Septimus & Springwatch
My name is Septimus (#SeptimusSomeSeal) and I am an adult male grey seal – technically a dead grey seal skeleton! Amid Coronavirus lockdown easing, I was asked to appear on National TV on my favourite programme of all time – Springwatch! After sorting out some logistical issues, my chaperone (Cornwall Seal Group Research Trust’s Director Sue Sayer) agreed to drive me up to the Cornwall Beaver Project at Woodland Valley Farm in Ladock. I have never seen any beavers in all my time at sea, so I was excited to meet these amazing ecosystem engineers that help to keep my beautiful oceans clean and silt free.
On arrival I was greeted by Vanessa, who made me and Sue feel very welcome….she even gave Sue lunch. The studio was in the middle of a field next to the beaver enclosure and I was a bit gobsmacked to find a special shelter had been bought and put up to keep me safe and dry. Scott and Josh (the camera crew) helped Sue set me up on pallets (to keep my old bones dry) and helped me onto the top of my travel boxes.
The field based studio Posing with Gillian for a publicity image
The next bit was super exciting, as Scott and Josh set up a clever array of lights to show all my best features. The lights also kept me warm, as it was a chilly Cornish June day, especially for a blubber-free seal! Then I saw her – the wonderful Gillian Burke who had been so lovely when she first heard my life story. I’d met her at my private launch at County Hall in Truro, but despite her making a film about my life, I didn’t actually get to see her during the filming! I was some proud to see her again, as she is such a fabulous ambassador for all animals and their habitats and she looked great!
Gillian preparing for the rehearsals Josh, Scott, Gillian and Vanessa
Gillian takes her job very seriously and was soon writing notes, asking Sue questions about me and rehearsing her lines before practising in front of the camera. At this point Sue left me to join Jonny and Paul (the all important engineers) to see what they get up to in the production van. This beams the show up to satellites and then over to Ealing where they pull the programme elements together. Sue came back with tales of intermittent hissing, fibreoptic cable issues and everyone trying to resolve the problems. We celebrities don’t have to worry about all that stuff, so I left them to it! To add to their troubles, it started to pour with rain and waterproof covers and coats went on. Typically, just before we went live, the sun came out giving the camera crew all sorts of exposure challenges, so there was more frantic rearranging and onto plan B for the filming schedule! I had no idea that filming a live TV show would be so incredibly complicated.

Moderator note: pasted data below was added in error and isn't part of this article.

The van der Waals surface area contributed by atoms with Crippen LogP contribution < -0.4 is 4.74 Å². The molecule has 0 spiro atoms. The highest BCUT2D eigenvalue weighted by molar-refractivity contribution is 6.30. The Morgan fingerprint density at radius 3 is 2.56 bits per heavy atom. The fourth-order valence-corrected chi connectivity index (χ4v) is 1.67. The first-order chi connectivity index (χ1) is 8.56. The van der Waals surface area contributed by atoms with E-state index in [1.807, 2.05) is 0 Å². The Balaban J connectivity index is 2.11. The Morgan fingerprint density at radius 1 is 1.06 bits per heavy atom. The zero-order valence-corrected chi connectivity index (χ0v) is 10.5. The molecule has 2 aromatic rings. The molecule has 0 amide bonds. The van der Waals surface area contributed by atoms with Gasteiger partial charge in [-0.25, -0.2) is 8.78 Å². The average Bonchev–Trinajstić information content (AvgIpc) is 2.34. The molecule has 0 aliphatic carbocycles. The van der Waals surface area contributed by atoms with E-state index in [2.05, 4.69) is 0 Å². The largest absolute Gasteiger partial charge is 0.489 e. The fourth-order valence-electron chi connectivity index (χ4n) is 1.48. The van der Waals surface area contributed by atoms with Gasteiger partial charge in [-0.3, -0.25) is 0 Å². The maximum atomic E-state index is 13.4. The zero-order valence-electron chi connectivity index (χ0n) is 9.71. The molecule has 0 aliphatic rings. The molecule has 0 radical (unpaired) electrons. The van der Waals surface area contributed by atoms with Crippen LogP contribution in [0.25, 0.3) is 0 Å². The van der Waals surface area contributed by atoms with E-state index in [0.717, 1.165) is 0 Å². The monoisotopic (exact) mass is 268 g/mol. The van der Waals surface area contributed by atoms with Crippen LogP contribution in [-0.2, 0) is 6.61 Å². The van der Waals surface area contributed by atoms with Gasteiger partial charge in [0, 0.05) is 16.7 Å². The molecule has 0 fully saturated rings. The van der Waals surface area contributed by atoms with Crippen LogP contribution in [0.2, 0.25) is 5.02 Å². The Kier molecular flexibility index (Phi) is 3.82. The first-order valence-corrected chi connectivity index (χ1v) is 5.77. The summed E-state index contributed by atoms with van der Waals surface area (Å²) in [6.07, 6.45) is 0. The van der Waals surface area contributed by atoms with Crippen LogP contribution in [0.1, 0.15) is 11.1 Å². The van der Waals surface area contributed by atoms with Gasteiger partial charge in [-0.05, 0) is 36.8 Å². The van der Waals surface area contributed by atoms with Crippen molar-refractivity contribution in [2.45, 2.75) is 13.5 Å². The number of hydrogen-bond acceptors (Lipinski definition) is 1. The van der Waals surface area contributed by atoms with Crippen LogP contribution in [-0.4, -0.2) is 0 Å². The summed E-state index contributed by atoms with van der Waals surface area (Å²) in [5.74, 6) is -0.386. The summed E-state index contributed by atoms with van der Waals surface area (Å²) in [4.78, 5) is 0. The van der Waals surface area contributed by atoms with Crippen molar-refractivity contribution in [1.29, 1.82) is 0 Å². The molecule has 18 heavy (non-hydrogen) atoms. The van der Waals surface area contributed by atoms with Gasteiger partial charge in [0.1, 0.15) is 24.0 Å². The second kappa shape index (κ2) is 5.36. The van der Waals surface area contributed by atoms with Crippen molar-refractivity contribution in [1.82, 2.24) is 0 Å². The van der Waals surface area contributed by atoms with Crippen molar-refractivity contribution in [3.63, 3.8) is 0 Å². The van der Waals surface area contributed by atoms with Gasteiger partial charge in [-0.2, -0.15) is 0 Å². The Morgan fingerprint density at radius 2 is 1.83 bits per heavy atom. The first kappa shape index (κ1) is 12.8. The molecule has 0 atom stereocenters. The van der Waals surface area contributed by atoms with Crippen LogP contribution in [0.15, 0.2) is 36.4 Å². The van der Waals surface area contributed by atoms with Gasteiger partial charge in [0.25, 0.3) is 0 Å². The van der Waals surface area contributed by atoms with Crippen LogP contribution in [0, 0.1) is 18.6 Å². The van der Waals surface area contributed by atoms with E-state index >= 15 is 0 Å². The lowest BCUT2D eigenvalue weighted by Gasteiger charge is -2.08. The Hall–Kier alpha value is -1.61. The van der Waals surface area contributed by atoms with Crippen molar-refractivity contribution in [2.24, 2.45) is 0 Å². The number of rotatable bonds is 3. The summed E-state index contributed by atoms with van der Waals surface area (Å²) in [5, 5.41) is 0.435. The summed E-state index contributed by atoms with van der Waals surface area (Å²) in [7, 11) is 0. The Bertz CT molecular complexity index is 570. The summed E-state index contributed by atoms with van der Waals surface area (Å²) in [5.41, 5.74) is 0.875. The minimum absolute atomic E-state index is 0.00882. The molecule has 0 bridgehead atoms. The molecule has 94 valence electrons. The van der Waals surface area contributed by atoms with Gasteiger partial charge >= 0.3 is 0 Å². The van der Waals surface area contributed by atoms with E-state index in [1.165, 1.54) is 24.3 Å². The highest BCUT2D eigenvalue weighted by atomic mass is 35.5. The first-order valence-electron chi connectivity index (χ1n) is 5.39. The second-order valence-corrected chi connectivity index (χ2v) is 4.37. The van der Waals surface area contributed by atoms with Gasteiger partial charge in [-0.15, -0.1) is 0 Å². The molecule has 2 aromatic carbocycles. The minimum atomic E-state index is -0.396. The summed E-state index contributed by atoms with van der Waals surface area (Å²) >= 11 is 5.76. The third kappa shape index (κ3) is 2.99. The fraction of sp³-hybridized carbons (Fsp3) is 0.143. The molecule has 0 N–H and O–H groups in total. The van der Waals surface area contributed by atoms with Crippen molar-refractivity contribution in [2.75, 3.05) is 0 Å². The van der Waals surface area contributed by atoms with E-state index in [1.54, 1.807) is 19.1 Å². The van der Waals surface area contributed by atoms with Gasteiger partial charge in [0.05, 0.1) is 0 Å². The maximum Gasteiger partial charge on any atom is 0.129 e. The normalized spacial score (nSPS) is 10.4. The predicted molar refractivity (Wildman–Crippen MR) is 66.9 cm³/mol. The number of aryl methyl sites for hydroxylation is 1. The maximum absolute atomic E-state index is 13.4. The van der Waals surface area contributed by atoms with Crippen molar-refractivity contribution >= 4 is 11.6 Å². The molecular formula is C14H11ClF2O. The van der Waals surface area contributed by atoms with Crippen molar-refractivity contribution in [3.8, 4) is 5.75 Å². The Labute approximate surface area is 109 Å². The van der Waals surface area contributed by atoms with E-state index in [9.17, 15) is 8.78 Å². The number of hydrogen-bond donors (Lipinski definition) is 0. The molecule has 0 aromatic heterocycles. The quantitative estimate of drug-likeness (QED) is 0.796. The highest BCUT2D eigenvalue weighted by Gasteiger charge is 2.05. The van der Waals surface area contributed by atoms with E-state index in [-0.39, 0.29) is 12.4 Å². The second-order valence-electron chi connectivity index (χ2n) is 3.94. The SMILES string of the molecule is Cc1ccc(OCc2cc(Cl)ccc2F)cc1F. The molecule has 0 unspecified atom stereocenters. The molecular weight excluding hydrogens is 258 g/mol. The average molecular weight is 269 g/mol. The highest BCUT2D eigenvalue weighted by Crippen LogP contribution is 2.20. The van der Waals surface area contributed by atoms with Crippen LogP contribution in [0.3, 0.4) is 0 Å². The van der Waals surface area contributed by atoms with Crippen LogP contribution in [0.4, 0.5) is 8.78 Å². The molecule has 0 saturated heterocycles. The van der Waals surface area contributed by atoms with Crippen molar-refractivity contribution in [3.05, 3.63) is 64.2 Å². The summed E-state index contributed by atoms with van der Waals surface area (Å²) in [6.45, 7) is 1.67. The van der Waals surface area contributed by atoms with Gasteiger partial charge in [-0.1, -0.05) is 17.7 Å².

Jonny and Paul – dream team engineers making live TV possible Watching Chris from the New Forest
Time flew and before I knew it, the lights came on and it ‘camera / action!’ The film Gillian had made at one of my favourite haul outs in Cornwall was shown and then she played Sue’s film showing how my mate ‘3 scars’ (also an adult male seal) likes to go into the sea – slowly so all his sensitive bits get time to acclimatise to the cold water. But I was in for a big shock, as I have never seen the footage from my Aunty Sal in Northumberland showing my fellow seals being scared witless and stampeding across rocks to tombstone into the sea. Then I had a flashback! I remembered when that had happened to me and as I focussed back on the here and now I discovered Gillian was telling everyone that is how I had very badly and painfully broken two of my ribs. This was something that I have struggled with ever since…they always hurt – each time I dived or hauled onto land, my ribs grated, and pain shot through my body. It all makes sense to me now!
Gillian’s pre-recorded VT on watching seals well 3 Scars showing how we prefer to enter cold water
I had one more highlight before I was put back in my carrying cases. Chris Jones, Cornwall’s beaver man/legend came to visit to talk to Sue about how I am similar and different to a beaver! It was fascinating! To be honest, I was really glad to return home after a very long day back in the field. I hope to have helped in some small way, to show that we seals suffer too and without access to GPs surgery or painkillers, the impacts we suffer and the injuries that result affect us cumulatively and forever.
Going live – the sun came out giving Scott a real challenge Finally I get to meet Mr Beaver – Chris Jones our host
Huge thanks to Bruce, Vanessa, Gillian, Scott, Josh, Jonny, Paul and Ben for helping me to share my story and to Sue for helping immortalise me! I am never going to forget the global pandemic lockdown, but for me it will bring happy memories of the time when the coastline became a disturbance free zone and I got to experience live TV for the first time ever! Apparently I had an audience of 2 million that night!
It has been an exciting time for my friends at CSGRT. They have their 20th birthday online conference starting on 27th June with new talks released daily for a week. I get to feature in at least two of them – one by Sue and Rob (who I met when I was alive) and one by Rose and Josh (who have put me into an amazing virtual world). So check out their YouTube channel and watch these talks for free.
Thank you Springwatch for sharing my story! Thanks too to all our generous donors and funders who made my reconstruction possible!